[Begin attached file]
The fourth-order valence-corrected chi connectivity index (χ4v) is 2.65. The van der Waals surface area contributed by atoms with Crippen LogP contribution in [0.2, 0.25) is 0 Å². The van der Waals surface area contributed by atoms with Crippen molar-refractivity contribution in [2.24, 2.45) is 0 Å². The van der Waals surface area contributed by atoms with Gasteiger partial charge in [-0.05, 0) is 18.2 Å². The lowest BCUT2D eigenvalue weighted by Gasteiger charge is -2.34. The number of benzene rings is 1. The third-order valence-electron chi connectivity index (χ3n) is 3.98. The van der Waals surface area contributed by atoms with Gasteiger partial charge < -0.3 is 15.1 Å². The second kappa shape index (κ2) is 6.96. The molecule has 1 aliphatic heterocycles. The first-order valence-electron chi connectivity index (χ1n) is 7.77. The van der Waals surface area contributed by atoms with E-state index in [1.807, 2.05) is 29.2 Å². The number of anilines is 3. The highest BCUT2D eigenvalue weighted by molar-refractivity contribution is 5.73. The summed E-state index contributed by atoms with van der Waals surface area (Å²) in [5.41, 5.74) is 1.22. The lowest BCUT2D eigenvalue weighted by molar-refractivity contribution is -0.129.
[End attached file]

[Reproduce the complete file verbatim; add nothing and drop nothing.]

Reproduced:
The fourth-order valence-corrected chi connectivity index (χ4v) is 2.65. The van der Waals surface area contributed by atoms with Crippen LogP contribution in [0.2, 0.25) is 0 Å². The van der Waals surface area contributed by atoms with Crippen molar-refractivity contribution in [2.24, 2.45) is 0 Å². The van der Waals surface area contributed by atoms with Gasteiger partial charge in [-0.05, 0) is 18.2 Å². The lowest BCUT2D eigenvalue weighted by Gasteiger charge is -2.34. The number of benzene rings is 1. The third-order valence-electron chi connectivity index (χ3n) is 3.98. The van der Waals surface area contributed by atoms with Gasteiger partial charge < -0.3 is 15.1 Å². The second kappa shape index (κ2) is 6.96. The molecule has 1 aliphatic heterocycles. The first-order valence-electron chi connectivity index (χ1n) is 7.77. The van der Waals surface area contributed by atoms with E-state index in [1.807, 2.05) is 29.2 Å². The number of anilines is 3. The highest BCUT2D eigenvalue weighted by molar-refractivity contribution is 5.73. The summed E-state index contributed by atoms with van der Waals surface area (Å²) in [5.41, 5.74) is 1.22. The lowest BCUT2D eigenvalue weighted by molar-refractivity contribution is -0.129.